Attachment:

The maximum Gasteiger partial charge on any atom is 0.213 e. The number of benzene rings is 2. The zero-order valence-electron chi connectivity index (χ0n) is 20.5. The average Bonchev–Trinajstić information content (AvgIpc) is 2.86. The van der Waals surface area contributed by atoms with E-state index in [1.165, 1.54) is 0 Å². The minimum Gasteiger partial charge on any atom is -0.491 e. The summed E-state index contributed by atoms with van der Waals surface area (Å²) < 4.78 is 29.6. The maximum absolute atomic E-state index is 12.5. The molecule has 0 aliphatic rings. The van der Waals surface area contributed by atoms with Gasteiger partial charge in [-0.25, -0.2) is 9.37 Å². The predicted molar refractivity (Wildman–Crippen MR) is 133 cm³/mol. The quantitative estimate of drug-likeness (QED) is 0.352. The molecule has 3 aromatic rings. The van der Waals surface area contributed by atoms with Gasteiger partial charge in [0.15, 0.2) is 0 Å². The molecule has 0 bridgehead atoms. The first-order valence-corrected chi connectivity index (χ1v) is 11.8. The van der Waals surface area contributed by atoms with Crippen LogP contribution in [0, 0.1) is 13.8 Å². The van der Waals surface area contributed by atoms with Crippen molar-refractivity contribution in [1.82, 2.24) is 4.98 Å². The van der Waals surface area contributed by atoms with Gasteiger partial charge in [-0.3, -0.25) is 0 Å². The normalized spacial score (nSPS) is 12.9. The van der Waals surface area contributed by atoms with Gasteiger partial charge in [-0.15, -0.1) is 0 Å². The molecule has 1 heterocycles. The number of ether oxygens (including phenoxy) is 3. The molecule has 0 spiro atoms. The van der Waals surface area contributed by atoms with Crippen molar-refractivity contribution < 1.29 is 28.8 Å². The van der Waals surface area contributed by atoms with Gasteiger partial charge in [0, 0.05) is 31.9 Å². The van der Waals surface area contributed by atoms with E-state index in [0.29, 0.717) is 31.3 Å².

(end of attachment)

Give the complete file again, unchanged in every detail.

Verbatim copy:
The maximum Gasteiger partial charge on any atom is 0.213 e. The number of benzene rings is 2. The zero-order valence-electron chi connectivity index (χ0n) is 20.5. The average Bonchev–Trinajstić information content (AvgIpc) is 2.86. The van der Waals surface area contributed by atoms with E-state index in [1.165, 1.54) is 0 Å². The minimum Gasteiger partial charge on any atom is -0.491 e. The summed E-state index contributed by atoms with van der Waals surface area (Å²) < 4.78 is 29.6. The maximum absolute atomic E-state index is 12.5. The molecule has 0 aliphatic rings. The van der Waals surface area contributed by atoms with Gasteiger partial charge in [-0.25, -0.2) is 9.37 Å². The predicted molar refractivity (Wildman–Crippen MR) is 133 cm³/mol. The quantitative estimate of drug-likeness (QED) is 0.352. The molecule has 3 aromatic rings. The van der Waals surface area contributed by atoms with Gasteiger partial charge in [0.15, 0.2) is 0 Å². The molecule has 0 bridgehead atoms. The first-order valence-corrected chi connectivity index (χ1v) is 11.8. The van der Waals surface area contributed by atoms with Crippen LogP contribution in [0, 0.1) is 13.8 Å². The van der Waals surface area contributed by atoms with Crippen molar-refractivity contribution in [1.82, 2.24) is 4.98 Å². The van der Waals surface area contributed by atoms with Gasteiger partial charge in [-0.3, -0.25) is 0 Å². The normalized spacial score (nSPS) is 12.9. The van der Waals surface area contributed by atoms with Gasteiger partial charge in [-0.15, -0.1) is 0 Å². The molecule has 1 heterocycles. The number of ether oxygens (including phenoxy) is 3. The molecule has 0 spiro atoms. The van der Waals surface area contributed by atoms with Crippen molar-refractivity contribution < 1.29 is 28.8 Å². The van der Waals surface area contributed by atoms with Gasteiger partial charge in [0, 0.05) is 31.9 Å². The van der Waals surface area contributed by atoms with E-state index in [0.29, 0.717) is 31.3 Å².